So in your calendar, for future deadlines where you have to submit a self writeup for work, remind yourself to update your LinkedIn profile as well.

Tip #4 - "Re-Purpose" Your Colleagues

We all know by now that word-of-mouth heavily influences purchase decisions and the recommendations feature is LinkedIn’s version of a 5-star review. Aka if you’re heavily recommended by others, you’re going to stand out among your peers.

Problem is, most of us find it weird to randomly ask colleagues for a LinkedIn recommendation. But, what if they already gave you feedback, say, as part of your annual performance review as a peer reviewer?

Again, piggyback on this established process and send a message like this:

Hey thanks so much for being my peer reviewer this cycle, would you mind terribly if I asked for a recommendation on LinkedIn as well? No extra work needed, you can just copy and paste what you already have.

If your company doesn’t have a formal peer review process in place, no problem, Austin Belcak over at Cultivated Culture recommends the following:

  1. Instead of asking for a general recommendation, send over a template and ask for feedback on specific skills you want to highlight
  2. Use the rule of reciprocity. I found this to be most effective right after a project is completed, when it’s more natural for you to say to a teammate “hey I learned a lot about project management from you. More than happy to write you a recommendation on LinkedIn, is it cool if you do the same for me?”

And just in case this wasn’t clear, you can go to any of your LinkedIn connections’ profiles, click “More” and “Request a recommendation” to kick off the process.

Tip #5 - Die a Hero or Become the Villain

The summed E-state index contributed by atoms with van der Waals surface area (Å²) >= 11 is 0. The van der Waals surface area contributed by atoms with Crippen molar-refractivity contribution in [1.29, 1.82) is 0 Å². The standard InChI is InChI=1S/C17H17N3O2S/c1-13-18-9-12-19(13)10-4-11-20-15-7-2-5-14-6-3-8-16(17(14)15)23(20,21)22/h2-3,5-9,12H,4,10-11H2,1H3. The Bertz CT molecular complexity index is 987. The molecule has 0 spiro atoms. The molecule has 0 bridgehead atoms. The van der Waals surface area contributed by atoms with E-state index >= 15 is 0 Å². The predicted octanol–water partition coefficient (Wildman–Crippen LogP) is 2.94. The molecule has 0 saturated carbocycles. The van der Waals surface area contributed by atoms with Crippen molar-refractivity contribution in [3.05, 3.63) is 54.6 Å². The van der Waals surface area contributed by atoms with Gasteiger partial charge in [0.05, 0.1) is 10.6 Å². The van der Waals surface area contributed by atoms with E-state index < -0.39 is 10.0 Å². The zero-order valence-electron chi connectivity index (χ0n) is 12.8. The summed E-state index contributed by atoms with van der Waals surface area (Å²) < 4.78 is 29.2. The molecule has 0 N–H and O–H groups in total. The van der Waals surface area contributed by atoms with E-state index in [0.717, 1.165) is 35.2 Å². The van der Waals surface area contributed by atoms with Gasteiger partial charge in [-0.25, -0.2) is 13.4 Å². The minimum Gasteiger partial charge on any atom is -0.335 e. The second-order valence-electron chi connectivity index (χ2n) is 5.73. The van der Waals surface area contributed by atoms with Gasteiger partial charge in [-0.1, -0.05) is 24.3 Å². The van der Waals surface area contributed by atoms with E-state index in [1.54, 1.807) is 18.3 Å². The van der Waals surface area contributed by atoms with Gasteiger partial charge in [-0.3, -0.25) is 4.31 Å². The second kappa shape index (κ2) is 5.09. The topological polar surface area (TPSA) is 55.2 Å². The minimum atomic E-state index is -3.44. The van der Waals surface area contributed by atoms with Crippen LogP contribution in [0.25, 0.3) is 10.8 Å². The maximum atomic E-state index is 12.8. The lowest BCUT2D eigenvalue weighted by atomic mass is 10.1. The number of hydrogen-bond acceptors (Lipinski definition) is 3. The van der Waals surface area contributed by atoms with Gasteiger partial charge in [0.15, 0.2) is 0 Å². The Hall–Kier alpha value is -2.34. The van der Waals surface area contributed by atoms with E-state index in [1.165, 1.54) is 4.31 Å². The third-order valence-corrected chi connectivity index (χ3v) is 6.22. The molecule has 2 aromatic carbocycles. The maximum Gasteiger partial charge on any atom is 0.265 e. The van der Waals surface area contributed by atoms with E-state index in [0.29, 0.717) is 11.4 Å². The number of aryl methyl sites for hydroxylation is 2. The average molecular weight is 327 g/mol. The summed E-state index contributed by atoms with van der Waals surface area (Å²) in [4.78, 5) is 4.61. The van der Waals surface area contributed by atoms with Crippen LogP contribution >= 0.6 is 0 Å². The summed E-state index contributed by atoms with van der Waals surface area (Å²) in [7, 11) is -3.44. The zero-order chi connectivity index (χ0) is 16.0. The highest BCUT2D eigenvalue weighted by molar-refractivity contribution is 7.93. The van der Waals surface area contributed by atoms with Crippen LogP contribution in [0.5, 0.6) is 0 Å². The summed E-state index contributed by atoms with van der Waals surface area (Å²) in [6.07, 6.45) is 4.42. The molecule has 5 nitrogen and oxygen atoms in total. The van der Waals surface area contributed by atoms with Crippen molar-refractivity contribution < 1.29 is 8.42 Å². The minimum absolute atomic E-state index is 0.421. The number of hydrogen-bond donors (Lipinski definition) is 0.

I get it, some of the posts on LinkedIn are pretty cringe, but I’m sure you’ve come across a few that you’ve found to be genuinely helpful or inspirational.

The fact is: users who engage on LinkedIn get a lot more views because:

  1. Only 1.2% of LinkedIn users create content
  2. You’re much more likely to catch attention from employers by showing up as a comment or post in their feed

Am I telling you to create a post right now? No.

Start small and leave a thoughtful comment on 1 post every Friday afternoon for 1 month. Luckily for us, most users leave low-effort comments like “thanks for sharing” and “nice tips”!

All we have to do is to take 5 minutes and come up with a thoughtful comment that adds to the discussion, and could be as simple as sharing a personal experience, which we all have, that is related to the original post.

Rinse and repeat, your comments will get more likes, you decide to comment more frequently, and soon you’re confident enough to publish your own post summarizing a learning you had at work. Venture capitalist Garry Tan says it best:

Creating you can only learn by doing. So don’t let the idea get in the way of starting. Once you create something, anything, then iterate to make it work and turn it into something really good.

New to LinkedIn?

Don’t worry, I have a lot of beginner-friendly links in my LinkedIn Tips & Tricks playlist!